This folktale from Lough Leane explains how the mythic chief O’Donoghue continues to bless his lands to this day.
In an age so distant that the precise period is unknown, a chieftain named O’Donoghue ruled over the country which surrounds Lough Leane. Wisdom, beneficence, and justice distinguished O’Donoghue’s reign, and the prosperity and happiness of his subjects were their natural results.
His end — for it cannot correctly be called his death — was singular and mysterious. At one of the splendid feasts for which his court was celebrated, surrounded by the most distinguished of his subjects, he was engaged in a prophetic relation of the events which were to happen in ages yet to come. His auditors listened, now wrapped in wonder, now fired with indignation, burning with shame, or melted into sorrow, as he faithfully detailed the heroism, the injuries, the crimes, and the miseries of their descendants.
In the midst of his predictions, O’Donoghue rose slowly from his seat, advanced with a solemn, measured, and majestic tread to the shore of the lake, and walked forward composedly upon its unyielding surface. When he had nearly reached the center, he paused for a moment, then turning slowly round, looked towards his friends, and waving his arms to them with the cheerful air of one taking a short farewell, disappeared from their view.
The memory of the good O’Donoghue has been preserved by successive generations with affectionate reverence. It is believed that at sunrise, on every May-day morning, the anniversary of his departure, he revisits his ancient domains. A favored few are permitted to see him, and doing so is an omen of good fortune. When the privilege is granted to many, it is a token of an abundant harvest.
Some years have elapsed since the last appearance of O’Donoghue. The April of that year had been remarkably wild and stormy, but on May Morning the fury of the elements had altogether subsided. The air was hushed and still, and the sky was reflected in the serene waters of the lake.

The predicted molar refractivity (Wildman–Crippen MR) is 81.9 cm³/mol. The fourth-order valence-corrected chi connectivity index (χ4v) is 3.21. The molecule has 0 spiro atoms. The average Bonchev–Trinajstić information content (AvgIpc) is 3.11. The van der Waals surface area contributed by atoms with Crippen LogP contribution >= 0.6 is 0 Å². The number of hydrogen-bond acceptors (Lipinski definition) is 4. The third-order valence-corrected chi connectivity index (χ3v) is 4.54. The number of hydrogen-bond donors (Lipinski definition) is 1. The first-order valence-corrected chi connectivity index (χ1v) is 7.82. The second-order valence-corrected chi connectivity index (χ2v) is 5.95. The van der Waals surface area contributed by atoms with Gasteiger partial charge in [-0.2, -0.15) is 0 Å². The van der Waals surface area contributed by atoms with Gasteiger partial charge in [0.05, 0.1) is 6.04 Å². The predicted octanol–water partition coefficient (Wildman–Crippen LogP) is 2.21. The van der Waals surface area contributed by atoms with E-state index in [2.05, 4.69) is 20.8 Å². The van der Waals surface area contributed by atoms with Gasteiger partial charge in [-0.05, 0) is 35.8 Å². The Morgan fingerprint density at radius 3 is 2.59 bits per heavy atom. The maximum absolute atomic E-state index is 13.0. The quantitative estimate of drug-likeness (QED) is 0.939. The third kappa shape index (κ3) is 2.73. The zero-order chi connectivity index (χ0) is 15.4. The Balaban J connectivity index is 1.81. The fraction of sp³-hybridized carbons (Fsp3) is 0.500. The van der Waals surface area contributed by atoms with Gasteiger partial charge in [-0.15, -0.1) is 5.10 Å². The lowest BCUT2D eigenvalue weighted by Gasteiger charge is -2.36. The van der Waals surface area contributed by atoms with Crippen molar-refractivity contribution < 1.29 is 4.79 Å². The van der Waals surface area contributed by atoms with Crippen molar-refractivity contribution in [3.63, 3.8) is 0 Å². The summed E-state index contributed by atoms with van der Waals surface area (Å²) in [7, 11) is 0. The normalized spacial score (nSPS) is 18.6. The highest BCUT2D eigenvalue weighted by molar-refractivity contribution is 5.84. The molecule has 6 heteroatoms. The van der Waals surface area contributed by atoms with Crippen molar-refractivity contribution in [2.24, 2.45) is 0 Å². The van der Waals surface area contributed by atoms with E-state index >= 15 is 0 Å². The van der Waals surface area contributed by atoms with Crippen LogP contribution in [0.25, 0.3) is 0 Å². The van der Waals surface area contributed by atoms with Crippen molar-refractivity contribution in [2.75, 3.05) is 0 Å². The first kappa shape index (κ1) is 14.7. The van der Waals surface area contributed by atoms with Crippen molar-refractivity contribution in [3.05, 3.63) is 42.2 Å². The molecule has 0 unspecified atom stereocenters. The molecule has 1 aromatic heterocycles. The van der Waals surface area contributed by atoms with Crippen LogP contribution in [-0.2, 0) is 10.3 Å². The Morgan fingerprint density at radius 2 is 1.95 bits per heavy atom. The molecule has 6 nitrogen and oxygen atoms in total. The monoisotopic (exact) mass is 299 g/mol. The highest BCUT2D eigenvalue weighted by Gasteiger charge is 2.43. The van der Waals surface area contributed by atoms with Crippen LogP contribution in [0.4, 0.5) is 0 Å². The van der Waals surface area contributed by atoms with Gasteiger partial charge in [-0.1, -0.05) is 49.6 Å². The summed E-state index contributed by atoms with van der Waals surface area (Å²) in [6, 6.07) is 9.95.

The first beams of the rising sun were just gilding the lofty summit of Glenaa, when the waters near the eastern shores of the lake became suddenly and violently agitated, though the rest of its surface remained smooth and still as a tomb of polished marble. A foaming wave darted forward, and, like a proud high-crested war-horse, rushed across the lake towards Toomies mountain.
Behind this wave appeared a fully armed warrior. Mounted upon a milk-white steed, his snowy plume waved gracefully from a helmet of polished steel, and at his back fluttered a light blue scarf. The horse sprang after the wave along the water, which bore him up like firm earth, while showers of spray that glittered brightly in the morning sun dashed up at every bound.
The warrior was O’Donoghue. He was followed by numberless youths and maidens, who moved lightly and unconstrained over the watery plain, linked together by garlands of delicious spring flowers, timing their movements to strains of enchanting melody.
When O’Donoghue had nearly reached the western side of the lake, he turned his steed, and directed his course along the wood-fringed shore of Glenaa, preceded by the huge wave that curled and foamed up as high as the horse’s neck, whose fiery nostrils snorted above it.
The train of attendants followed with playful deviations the track of their leader, and moved on with unabated fleetness to their celestial music, until gradually, as they entered the narrow strait between Glenaa and Dinis, they entered the mists which floated over the lake, and faded from view.
The sound of their music lingered, and echo, catching up the harmonious strains, fondly repeated and prolonged them in soft and softer tones, until the last faint repetition died away, and the hearers awoke as from a dream.
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